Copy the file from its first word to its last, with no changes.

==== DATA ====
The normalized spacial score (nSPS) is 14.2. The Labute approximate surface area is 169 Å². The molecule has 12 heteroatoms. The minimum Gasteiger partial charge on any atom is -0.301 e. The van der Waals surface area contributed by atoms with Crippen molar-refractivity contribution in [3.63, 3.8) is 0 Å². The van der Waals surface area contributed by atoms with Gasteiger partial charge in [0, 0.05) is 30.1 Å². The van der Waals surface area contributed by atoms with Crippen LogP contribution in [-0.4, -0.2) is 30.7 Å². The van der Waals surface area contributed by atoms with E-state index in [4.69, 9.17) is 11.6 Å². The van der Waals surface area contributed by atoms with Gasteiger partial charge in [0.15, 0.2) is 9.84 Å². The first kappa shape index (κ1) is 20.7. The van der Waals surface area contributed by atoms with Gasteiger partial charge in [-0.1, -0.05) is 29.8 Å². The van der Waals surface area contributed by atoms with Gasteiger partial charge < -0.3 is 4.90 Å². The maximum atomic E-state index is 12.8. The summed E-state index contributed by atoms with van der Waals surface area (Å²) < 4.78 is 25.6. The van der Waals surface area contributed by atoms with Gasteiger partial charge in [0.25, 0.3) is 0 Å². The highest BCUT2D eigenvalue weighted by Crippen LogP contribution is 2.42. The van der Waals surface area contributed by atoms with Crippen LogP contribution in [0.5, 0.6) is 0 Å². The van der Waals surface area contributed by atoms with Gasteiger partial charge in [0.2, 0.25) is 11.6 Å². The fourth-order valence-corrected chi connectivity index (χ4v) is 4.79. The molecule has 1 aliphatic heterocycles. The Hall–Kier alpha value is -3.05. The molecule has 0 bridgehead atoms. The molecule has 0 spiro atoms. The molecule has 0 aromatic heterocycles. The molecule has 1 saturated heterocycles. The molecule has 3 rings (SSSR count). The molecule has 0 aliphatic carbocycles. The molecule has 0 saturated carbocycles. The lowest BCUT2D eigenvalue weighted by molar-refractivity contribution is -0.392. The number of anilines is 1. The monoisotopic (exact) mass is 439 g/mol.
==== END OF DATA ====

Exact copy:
The normalized spacial score (nSPS) is 14.2. The Labute approximate surface area is 169 Å². The molecule has 12 heteroatoms. The minimum Gasteiger partial charge on any atom is -0.301 e. The van der Waals surface area contributed by atoms with Crippen molar-refractivity contribution in [3.63, 3.8) is 0 Å². The van der Waals surface area contributed by atoms with Gasteiger partial charge in [0, 0.05) is 30.1 Å². The van der Waals surface area contributed by atoms with Crippen LogP contribution in [-0.4, -0.2) is 30.7 Å². The van der Waals surface area contributed by atoms with E-state index in [4.69, 9.17) is 11.6 Å². The van der Waals surface area contributed by atoms with Gasteiger partial charge in [0.15, 0.2) is 9.84 Å². The first kappa shape index (κ1) is 20.7. The van der Waals surface area contributed by atoms with Gasteiger partial charge in [-0.1, -0.05) is 29.8 Å². The van der Waals surface area contributed by atoms with Gasteiger partial charge < -0.3 is 4.90 Å². The maximum atomic E-state index is 12.8. The summed E-state index contributed by atoms with van der Waals surface area (Å²) < 4.78 is 25.6. The van der Waals surface area contributed by atoms with Gasteiger partial charge in [0.25, 0.3) is 0 Å². The highest BCUT2D eigenvalue weighted by Crippen LogP contribution is 2.42. The van der Waals surface area contributed by atoms with Crippen LogP contribution in [0.5, 0.6) is 0 Å². The van der Waals surface area contributed by atoms with Gasteiger partial charge in [0.2, 0.25) is 11.6 Å². The fourth-order valence-corrected chi connectivity index (χ4v) is 4.79. The molecule has 1 aliphatic heterocycles. The Hall–Kier alpha value is -3.05. The molecule has 0 bridgehead atoms. The molecule has 0 spiro atoms. The molecule has 0 aromatic heterocycles. The molecule has 1 saturated heterocycles. The molecule has 3 rings (SSSR count). The molecule has 0 aliphatic carbocycles. The molecule has 0 saturated carbocycles. The lowest BCUT2D eigenvalue weighted by molar-refractivity contribution is -0.392. The number of anilines is 1. The monoisotopic (exact) mass is 439 g/mol.